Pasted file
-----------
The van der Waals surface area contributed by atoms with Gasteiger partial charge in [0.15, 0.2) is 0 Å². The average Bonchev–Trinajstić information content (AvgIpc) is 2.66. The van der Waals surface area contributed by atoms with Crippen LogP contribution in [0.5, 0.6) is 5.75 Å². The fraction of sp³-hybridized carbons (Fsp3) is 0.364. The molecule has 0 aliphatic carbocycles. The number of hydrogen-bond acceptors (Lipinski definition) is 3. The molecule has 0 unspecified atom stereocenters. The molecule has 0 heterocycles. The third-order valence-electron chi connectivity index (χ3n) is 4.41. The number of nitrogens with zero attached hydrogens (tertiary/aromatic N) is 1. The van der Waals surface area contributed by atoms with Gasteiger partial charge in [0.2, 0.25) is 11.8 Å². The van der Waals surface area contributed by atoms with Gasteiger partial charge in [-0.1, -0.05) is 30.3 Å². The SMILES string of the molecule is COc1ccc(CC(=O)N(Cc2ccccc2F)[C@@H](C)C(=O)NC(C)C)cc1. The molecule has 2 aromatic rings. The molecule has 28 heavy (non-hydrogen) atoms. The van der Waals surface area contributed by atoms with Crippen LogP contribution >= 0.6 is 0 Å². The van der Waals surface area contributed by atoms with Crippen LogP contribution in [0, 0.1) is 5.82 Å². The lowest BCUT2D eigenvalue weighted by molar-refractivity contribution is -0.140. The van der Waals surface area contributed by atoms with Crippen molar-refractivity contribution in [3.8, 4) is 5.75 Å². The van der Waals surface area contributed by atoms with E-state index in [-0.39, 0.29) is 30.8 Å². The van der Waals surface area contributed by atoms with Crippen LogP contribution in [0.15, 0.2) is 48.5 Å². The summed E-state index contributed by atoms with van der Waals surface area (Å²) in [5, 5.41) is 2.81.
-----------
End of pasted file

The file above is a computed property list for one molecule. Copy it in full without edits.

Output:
The van der Waals surface area contributed by atoms with Gasteiger partial charge in [0.15, 0.2) is 0 Å². The average Bonchev–Trinajstić information content (AvgIpc) is 2.66. The van der Waals surface area contributed by atoms with Crippen LogP contribution in [0.5, 0.6) is 5.75 Å². The fraction of sp³-hybridized carbons (Fsp3) is 0.364. The molecule has 0 aliphatic carbocycles. The number of hydrogen-bond acceptors (Lipinski definition) is 3. The molecule has 0 unspecified atom stereocenters. The molecule has 0 heterocycles. The third-order valence-electron chi connectivity index (χ3n) is 4.41. The number of nitrogens with zero attached hydrogens (tertiary/aromatic N) is 1. The van der Waals surface area contributed by atoms with Gasteiger partial charge in [0.2, 0.25) is 11.8 Å². The van der Waals surface area contributed by atoms with Gasteiger partial charge in [-0.1, -0.05) is 30.3 Å². The SMILES string of the molecule is COc1ccc(CC(=O)N(Cc2ccccc2F)[C@@H](C)C(=O)NC(C)C)cc1. The molecule has 2 aromatic rings. The molecule has 28 heavy (non-hydrogen) atoms. The van der Waals surface area contributed by atoms with Crippen LogP contribution >= 0.6 is 0 Å². The van der Waals surface area contributed by atoms with Crippen LogP contribution in [0, 0.1) is 5.82 Å². The lowest BCUT2D eigenvalue weighted by molar-refractivity contribution is -0.140. The van der Waals surface area contributed by atoms with Crippen molar-refractivity contribution in [3.8, 4) is 5.75 Å². The van der Waals surface area contributed by atoms with E-state index in [-0.39, 0.29) is 30.8 Å². The van der Waals surface area contributed by atoms with Crippen LogP contribution in [0.15, 0.2) is 48.5 Å². The summed E-state index contributed by atoms with van der Waals surface area (Å²) in [5, 5.41) is 2.81.